Chief Justice of India N.V. Ramana on Saturday proposed the forming of a specially constituted authority to “pre-vet” high–stakes commercial and investment agreements to prevent dispute and litigation later on.
The CJI, speaking at the international conference on “arbitration in the era of globalisation” in Dubai, noted how in many cases disputing parties and governments conveniently disown their agreements at the time of its execution, either saying it was void or against public policy or law.
“To avoid such belated objections, it is high time to evolve some special mechanism... one such is pre-vetting by a specially constituted authority of the State, prior to the parties entering into any commercial or investment agreement,” the CJI suggested.
Chief Justice Ramana said such “pre-vetting” could be made completely voluntary.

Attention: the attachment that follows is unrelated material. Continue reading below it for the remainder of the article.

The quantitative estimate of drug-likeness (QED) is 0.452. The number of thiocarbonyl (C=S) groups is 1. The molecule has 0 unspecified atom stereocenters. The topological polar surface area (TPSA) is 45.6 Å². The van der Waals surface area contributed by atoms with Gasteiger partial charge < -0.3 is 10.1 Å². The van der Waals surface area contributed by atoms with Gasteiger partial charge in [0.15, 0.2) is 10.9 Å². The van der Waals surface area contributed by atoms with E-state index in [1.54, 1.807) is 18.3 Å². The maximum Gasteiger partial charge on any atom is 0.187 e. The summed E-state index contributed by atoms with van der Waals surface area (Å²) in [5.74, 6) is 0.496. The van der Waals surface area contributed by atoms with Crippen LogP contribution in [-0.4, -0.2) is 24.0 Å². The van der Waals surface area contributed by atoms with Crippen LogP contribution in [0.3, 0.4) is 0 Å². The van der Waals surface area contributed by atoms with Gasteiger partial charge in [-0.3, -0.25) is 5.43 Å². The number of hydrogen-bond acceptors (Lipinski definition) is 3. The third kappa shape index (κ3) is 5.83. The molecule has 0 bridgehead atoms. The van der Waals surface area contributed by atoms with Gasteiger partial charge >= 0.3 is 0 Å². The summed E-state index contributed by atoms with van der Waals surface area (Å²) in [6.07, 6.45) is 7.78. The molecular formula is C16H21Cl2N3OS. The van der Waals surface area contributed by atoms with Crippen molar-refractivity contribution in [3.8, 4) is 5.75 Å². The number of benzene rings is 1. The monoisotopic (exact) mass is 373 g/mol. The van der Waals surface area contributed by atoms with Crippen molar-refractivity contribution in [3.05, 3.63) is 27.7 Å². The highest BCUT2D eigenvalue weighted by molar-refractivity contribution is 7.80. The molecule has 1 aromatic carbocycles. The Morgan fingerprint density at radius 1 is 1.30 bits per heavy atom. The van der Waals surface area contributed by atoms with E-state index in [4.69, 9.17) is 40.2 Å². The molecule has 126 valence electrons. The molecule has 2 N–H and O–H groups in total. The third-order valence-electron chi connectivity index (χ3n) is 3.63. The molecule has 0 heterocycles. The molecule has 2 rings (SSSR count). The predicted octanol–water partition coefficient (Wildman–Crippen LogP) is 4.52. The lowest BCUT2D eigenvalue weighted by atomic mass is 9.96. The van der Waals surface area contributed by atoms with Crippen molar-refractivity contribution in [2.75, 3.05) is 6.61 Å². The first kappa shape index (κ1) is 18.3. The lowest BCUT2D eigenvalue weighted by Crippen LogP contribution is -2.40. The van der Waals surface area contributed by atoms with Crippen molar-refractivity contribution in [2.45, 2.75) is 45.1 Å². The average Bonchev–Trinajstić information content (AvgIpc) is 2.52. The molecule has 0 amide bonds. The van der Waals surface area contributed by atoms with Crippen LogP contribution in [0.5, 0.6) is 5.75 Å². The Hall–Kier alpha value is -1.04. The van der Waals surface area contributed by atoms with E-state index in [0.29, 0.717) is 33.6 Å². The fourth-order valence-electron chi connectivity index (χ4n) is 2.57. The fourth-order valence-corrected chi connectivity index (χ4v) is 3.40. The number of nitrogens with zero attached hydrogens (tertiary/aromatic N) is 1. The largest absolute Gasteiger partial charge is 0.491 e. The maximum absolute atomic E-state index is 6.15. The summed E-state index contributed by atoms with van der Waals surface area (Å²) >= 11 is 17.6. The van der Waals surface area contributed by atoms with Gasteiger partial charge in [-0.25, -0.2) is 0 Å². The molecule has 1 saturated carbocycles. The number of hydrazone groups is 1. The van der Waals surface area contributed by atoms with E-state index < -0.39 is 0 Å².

“Such a vetting process would, of course, be subject to the consent of the contracting parties. This would ensure fewer disputes arising at the execution stage on the nature and sanctity of the agreement and on public policy grounds,” the CJI said.
Suggesting further steps for more effective arbitration in a globalised world, the CJI said ideally the scope for judicial interference from pre–reference stage to challenging an award needed to be minimised.
Chief Justice Ramana highlighted other pre–requisites for effective arbitration of disputes, including strict adherence to timelines for completion of arbitral processes, ensuring execution of arbitral awards and respect for the autonomy of the parties etc.